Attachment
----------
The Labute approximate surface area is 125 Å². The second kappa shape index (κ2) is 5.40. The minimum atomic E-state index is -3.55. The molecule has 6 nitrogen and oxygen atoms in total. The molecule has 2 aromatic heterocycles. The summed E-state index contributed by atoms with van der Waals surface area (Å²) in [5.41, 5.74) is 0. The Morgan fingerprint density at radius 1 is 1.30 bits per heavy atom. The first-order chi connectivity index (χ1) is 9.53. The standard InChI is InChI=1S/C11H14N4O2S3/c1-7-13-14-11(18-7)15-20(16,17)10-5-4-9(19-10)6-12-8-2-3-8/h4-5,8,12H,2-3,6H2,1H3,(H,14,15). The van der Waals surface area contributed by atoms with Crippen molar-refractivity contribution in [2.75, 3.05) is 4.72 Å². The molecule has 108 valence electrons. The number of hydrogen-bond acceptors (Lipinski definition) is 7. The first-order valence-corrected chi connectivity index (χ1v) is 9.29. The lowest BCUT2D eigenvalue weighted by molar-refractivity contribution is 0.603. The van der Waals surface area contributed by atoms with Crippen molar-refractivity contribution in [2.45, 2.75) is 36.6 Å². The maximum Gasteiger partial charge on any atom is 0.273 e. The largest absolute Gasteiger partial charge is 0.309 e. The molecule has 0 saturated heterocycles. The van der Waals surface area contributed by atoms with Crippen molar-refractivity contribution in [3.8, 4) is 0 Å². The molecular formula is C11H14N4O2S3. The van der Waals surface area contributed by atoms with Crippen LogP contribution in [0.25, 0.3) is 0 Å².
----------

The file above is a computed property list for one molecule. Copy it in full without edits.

The Labute approximate surface area is 125 Å². The second kappa shape index (κ2) is 5.40. The minimum atomic E-state index is -3.55. The molecule has 6 nitrogen and oxygen atoms in total. The molecule has 2 aromatic heterocycles. The summed E-state index contributed by atoms with van der Waals surface area (Å²) in [5.41, 5.74) is 0. The Morgan fingerprint density at radius 1 is 1.30 bits per heavy atom. The first-order chi connectivity index (χ1) is 9.53. The standard InChI is InChI=1S/C11H14N4O2S3/c1-7-13-14-11(18-7)15-20(16,17)10-5-4-9(19-10)6-12-8-2-3-8/h4-5,8,12H,2-3,6H2,1H3,(H,14,15). The van der Waals surface area contributed by atoms with Crippen molar-refractivity contribution in [2.75, 3.05) is 4.72 Å². The molecule has 108 valence electrons. The number of hydrogen-bond acceptors (Lipinski definition) is 7. The first-order valence-corrected chi connectivity index (χ1v) is 9.29. The lowest BCUT2D eigenvalue weighted by molar-refractivity contribution is 0.603. The van der Waals surface area contributed by atoms with Crippen molar-refractivity contribution in [2.45, 2.75) is 36.6 Å². The maximum Gasteiger partial charge on any atom is 0.273 e. The largest absolute Gasteiger partial charge is 0.309 e. The molecule has 0 saturated heterocycles. The van der Waals surface area contributed by atoms with Crippen molar-refractivity contribution in [3.8, 4) is 0 Å². The molecular formula is C11H14N4O2S3. The van der Waals surface area contributed by atoms with Crippen LogP contribution in [0.25, 0.3) is 0 Å².